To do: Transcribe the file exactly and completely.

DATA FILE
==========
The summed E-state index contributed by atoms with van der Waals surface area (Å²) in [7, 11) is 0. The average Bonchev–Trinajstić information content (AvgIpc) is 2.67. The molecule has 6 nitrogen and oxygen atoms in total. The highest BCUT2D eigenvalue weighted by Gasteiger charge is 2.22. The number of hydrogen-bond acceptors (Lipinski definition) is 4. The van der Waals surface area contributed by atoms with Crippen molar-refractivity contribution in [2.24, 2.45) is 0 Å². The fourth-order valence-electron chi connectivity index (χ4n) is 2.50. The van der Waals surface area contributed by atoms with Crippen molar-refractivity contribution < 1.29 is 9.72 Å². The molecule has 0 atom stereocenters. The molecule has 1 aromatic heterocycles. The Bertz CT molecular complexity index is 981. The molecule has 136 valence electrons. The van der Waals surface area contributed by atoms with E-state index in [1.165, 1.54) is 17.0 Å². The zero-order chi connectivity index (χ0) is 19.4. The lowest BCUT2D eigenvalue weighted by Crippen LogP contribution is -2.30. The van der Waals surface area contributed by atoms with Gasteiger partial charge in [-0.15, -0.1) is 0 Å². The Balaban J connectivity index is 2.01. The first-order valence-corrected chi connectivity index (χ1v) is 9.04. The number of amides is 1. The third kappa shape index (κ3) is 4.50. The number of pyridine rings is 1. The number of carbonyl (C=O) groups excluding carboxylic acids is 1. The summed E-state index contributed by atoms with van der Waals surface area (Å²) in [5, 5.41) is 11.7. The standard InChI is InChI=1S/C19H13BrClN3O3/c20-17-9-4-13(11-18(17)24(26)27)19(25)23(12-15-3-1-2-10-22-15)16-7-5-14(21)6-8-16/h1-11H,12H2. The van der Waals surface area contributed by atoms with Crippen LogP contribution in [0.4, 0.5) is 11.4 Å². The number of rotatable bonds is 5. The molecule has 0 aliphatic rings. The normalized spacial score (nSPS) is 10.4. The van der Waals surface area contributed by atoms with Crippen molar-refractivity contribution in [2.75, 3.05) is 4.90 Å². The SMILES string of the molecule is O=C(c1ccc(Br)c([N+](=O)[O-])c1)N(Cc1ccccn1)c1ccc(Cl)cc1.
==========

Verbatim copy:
The summed E-state index contributed by atoms with van der Waals surface area (Å²) in [7, 11) is 0. The average Bonchev–Trinajstić information content (AvgIpc) is 2.67. The molecule has 6 nitrogen and oxygen atoms in total. The highest BCUT2D eigenvalue weighted by Gasteiger charge is 2.22. The number of hydrogen-bond acceptors (Lipinski definition) is 4. The van der Waals surface area contributed by atoms with Crippen molar-refractivity contribution in [2.24, 2.45) is 0 Å². The fourth-order valence-electron chi connectivity index (χ4n) is 2.50. The van der Waals surface area contributed by atoms with Crippen molar-refractivity contribution < 1.29 is 9.72 Å². The molecule has 0 atom stereocenters. The molecule has 1 aromatic heterocycles. The Bertz CT molecular complexity index is 981. The molecule has 136 valence electrons. The van der Waals surface area contributed by atoms with E-state index in [1.165, 1.54) is 17.0 Å². The zero-order chi connectivity index (χ0) is 19.4. The lowest BCUT2D eigenvalue weighted by Crippen LogP contribution is -2.30. The van der Waals surface area contributed by atoms with Gasteiger partial charge in [-0.15, -0.1) is 0 Å². The Balaban J connectivity index is 2.01. The first-order valence-corrected chi connectivity index (χ1v) is 9.04. The number of amides is 1. The third kappa shape index (κ3) is 4.50. The number of pyridine rings is 1. The number of carbonyl (C=O) groups excluding carboxylic acids is 1. The summed E-state index contributed by atoms with van der Waals surface area (Å²) in [5, 5.41) is 11.7. The standard InChI is InChI=1S/C19H13BrClN3O3/c20-17-9-4-13(11-18(17)24(26)27)19(25)23(12-15-3-1-2-10-22-15)16-7-5-14(21)6-8-16/h1-11H,12H2. The van der Waals surface area contributed by atoms with Crippen LogP contribution in [0.4, 0.5) is 11.4 Å². The number of rotatable bonds is 5. The molecule has 0 aliphatic rings. The normalized spacial score (nSPS) is 10.4. The van der Waals surface area contributed by atoms with Crippen molar-refractivity contribution in [2.75, 3.05) is 4.90 Å². The SMILES string of the molecule is O=C(c1ccc(Br)c([N+](=O)[O-])c1)N(Cc1ccccn1)c1ccc(Cl)cc1.